N.C. Agromedicine Institute obtains health research grant
Perspectives On Line: The Magazine of the College of Agriculture and Life Sciences

NC State University

Spring 2002 Contents PageFeatures Workable Solutions Man With a Plan LEAP into the Classroom

When Roundup Ready Cotton Isn't Ready for Roundup

An Enlightening Conversation

Biotechnology and Humanity

The Secret Life of Proteins
College Profile
Noteworthy News Alumni Giving Items of Interest From the Dean College of Agriculture and Life Sciences


North Carolina Agromedicine Institute:  Partners for Health & Safety In Agriculture, Forestry and Fisheries


N.C. Agromedicine Institute
obtains health research grant

Dr. Greg Cope (left) and Dr. Ernest Hodgson are N.C. State's representatives among the leaders of the NCAI.  (Photo by Art Latham)

Farming, timbering and fishing, always known as hazardous occupations, exact a human toll: Timber workers struck by falling trees, dehydrated field workers felled by humidity and the blazing sun or by exposure to toxic pesticides, young farm machinery operators lost in highway collisions, fisherfolk plagued by skin diseases.

Dr. Billy Caldwell, who retired in 1999 after 24 years as an administrator and crop scientist with N. C. State University’s College of Agriculture and Life Sciences, thinks on-the-job agricultural accidents aren’t inevitable, but can be prevented through education.

When an ongoing health and safety research and education consortium – the North Carolina Agromedicine Institute (NCAI) — recently received a $3 million federal research grant to establish the Southern Coastal Agromedicine Center (SCAC), Caldwell saw one of his long-time dreams come true.

“This was Billy Caldwell’s vision,” said Dr. Greg Cope, the NCAI’s and SCAC’s N.C. State coordinator. “He did the early work and set it in motion.”

The center that Caldwell and Dr. Paul James of East Carolina University’s medical school helped create promotes safer conditions for Southeastern agricultural, forestry and fisheries workers and their communities in the Carolinas, Virginia, Georgia, Alabama, Mississippi, Florida and Puerto Rico, Cope said.

Caldwell recently recalled the days when he and James tried to jump-start a multi-campus agricultural workers’ health initiative.

“We finally got the momentum going, but it was lonely out there for the first couple of years,” he said. “Our major goal, to establish an agromedicine center, was accomplished in 1997, when UNC system President Molly Broad granted permission to plan the North Carolina Agromedicine Institute.”

That entity, now headquartered in a 27,000-square-foot building at the former Voice of America site west of Greenville on ECU’s West Campus, is the SCAC’s umbrella organization.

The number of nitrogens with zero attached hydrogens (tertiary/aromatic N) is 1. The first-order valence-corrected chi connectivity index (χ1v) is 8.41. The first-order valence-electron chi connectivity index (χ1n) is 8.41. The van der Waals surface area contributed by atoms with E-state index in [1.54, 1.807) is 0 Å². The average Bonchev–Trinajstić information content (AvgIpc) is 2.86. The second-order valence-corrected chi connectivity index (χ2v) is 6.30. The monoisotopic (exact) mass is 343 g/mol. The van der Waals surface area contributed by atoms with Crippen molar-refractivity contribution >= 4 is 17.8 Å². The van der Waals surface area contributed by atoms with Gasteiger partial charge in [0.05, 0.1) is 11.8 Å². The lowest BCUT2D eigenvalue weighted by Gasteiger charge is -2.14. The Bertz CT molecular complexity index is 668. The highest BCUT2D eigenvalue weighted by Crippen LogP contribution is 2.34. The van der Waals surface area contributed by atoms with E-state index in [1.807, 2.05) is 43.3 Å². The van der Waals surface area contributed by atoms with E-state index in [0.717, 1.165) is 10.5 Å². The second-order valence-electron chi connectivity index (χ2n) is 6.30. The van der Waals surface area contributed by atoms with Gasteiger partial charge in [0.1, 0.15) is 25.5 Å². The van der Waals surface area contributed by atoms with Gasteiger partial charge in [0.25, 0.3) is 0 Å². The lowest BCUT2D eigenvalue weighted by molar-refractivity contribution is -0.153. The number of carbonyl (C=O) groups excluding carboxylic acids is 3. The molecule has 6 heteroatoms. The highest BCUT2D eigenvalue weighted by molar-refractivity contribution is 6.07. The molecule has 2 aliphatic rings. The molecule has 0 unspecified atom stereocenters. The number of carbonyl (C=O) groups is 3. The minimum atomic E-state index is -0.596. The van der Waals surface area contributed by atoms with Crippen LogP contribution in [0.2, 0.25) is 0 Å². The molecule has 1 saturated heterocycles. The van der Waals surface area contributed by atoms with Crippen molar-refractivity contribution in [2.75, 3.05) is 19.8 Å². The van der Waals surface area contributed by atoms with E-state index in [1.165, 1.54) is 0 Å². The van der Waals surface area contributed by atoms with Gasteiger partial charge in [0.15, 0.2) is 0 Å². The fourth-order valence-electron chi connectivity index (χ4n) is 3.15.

“The recent grant is a culmination of another of the goals we set: to attract major funding support. It’s a recognition of the team that worked on the project since the early ’90s,” Caldwell said.

SCAC’s $1 million first-year funding sponsors several vital projects, Cope said. An aquatic toxicologist and department extension leader in the College’s Environmental and Molecular Toxicology Department, Cope also facilitates research, education and extension activities among the NCAI’s three participating colleges and 24 departments on N.C. State’s campus.

The center’s project core leaders and their areas of responsibility include Dr. Ernest Hodgson, N.C. State toxicologist, research; Dr. Alton Thompson, dean of N.C. A&T’s School of Agriculture and Environmental Sciences, education; and Dr. David Griffin, ECU, prevention and intervention.

Hodgson, as research core leader, sees the grant as providing a unique opportunity.

“We have a chance to help resolve both short- and long-term problems in the farm community, from anticipating health effects from pesticides only now being introduced into production agriculture to farm vehicle accidents and everything in between,” he said.

Cooperative Extension programs at N.C. State and N.C. A&T already provide outreach in farm safety, pesticide education and environmental management, Cope said.

“We should be able to achieve a modest 10 percent reduction in North Carolina’s occupational injury and illness through application of existing and newly developed interventions,” he said. “The reduced injuries alone would save more than $20 million a year in direct medical costs in North Carolina. The reduction in loss of life, limb and human costs in rural work places is priceless.”

—Art Latham


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